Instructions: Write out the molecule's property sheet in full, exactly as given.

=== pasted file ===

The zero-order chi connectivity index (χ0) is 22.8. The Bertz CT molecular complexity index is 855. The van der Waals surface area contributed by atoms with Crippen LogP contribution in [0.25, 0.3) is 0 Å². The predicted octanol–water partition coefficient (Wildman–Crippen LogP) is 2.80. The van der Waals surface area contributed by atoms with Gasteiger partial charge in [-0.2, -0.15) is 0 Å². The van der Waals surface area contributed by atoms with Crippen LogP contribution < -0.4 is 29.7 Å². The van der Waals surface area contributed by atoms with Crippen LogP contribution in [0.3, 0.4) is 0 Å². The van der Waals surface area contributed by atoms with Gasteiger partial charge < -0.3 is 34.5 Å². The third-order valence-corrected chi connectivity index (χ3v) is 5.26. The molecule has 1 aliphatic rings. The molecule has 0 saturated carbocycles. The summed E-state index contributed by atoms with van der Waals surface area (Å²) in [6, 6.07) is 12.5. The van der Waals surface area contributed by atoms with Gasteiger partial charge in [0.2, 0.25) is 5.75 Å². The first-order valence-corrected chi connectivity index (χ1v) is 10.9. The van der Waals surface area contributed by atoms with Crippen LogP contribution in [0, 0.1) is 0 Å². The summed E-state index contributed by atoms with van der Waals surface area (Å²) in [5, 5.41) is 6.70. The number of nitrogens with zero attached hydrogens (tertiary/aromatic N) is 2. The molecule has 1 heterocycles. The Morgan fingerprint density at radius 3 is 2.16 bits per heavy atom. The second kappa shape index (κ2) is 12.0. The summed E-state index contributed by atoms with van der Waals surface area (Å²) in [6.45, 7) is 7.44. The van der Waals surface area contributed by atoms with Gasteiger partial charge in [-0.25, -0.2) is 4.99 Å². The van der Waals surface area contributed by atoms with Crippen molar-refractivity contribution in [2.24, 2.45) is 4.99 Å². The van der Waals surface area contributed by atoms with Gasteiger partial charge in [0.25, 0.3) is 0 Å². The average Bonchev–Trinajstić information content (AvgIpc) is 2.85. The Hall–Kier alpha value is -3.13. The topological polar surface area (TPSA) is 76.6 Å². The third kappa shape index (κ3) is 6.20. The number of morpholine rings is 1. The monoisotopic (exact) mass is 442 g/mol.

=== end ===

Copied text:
The zero-order chi connectivity index (χ0) is 22.8. The Bertz CT molecular complexity index is 855. The van der Waals surface area contributed by atoms with Crippen LogP contribution in [0.25, 0.3) is 0 Å². The predicted octanol–water partition coefficient (Wildman–Crippen LogP) is 2.80. The van der Waals surface area contributed by atoms with Gasteiger partial charge in [-0.2, -0.15) is 0 Å². The van der Waals surface area contributed by atoms with Crippen LogP contribution < -0.4 is 29.7 Å². The van der Waals surface area contributed by atoms with Crippen LogP contribution in [0.3, 0.4) is 0 Å². The van der Waals surface area contributed by atoms with Gasteiger partial charge < -0.3 is 34.5 Å². The third-order valence-corrected chi connectivity index (χ3v) is 5.26. The molecule has 1 aliphatic rings. The molecule has 0 saturated carbocycles. The summed E-state index contributed by atoms with van der Waals surface area (Å²) in [6, 6.07) is 12.5. The van der Waals surface area contributed by atoms with Gasteiger partial charge in [0.2, 0.25) is 5.75 Å². The first-order valence-corrected chi connectivity index (χ1v) is 10.9. The van der Waals surface area contributed by atoms with Crippen LogP contribution in [0, 0.1) is 0 Å². The summed E-state index contributed by atoms with van der Waals surface area (Å²) in [5, 5.41) is 6.70. The number of nitrogens with zero attached hydrogens (tertiary/aromatic N) is 2. The molecule has 1 heterocycles. The Morgan fingerprint density at radius 3 is 2.16 bits per heavy atom. The second kappa shape index (κ2) is 12.0. The summed E-state index contributed by atoms with van der Waals surface area (Å²) in [6.45, 7) is 7.44. The van der Waals surface area contributed by atoms with Gasteiger partial charge in [-0.25, -0.2) is 4.99 Å². The van der Waals surface area contributed by atoms with Crippen molar-refractivity contribution in [2.24, 2.45) is 4.99 Å². The van der Waals surface area contributed by atoms with Gasteiger partial charge in [0.25, 0.3) is 0 Å². The average Bonchev–Trinajstić information content (AvgIpc) is 2.85. The Hall–Kier alpha value is -3.13. The topological polar surface area (TPSA) is 76.6 Å². The third kappa shape index (κ3) is 6.20. The number of morpholine rings is 1. The monoisotopic (exact) mass is 442 g/mol.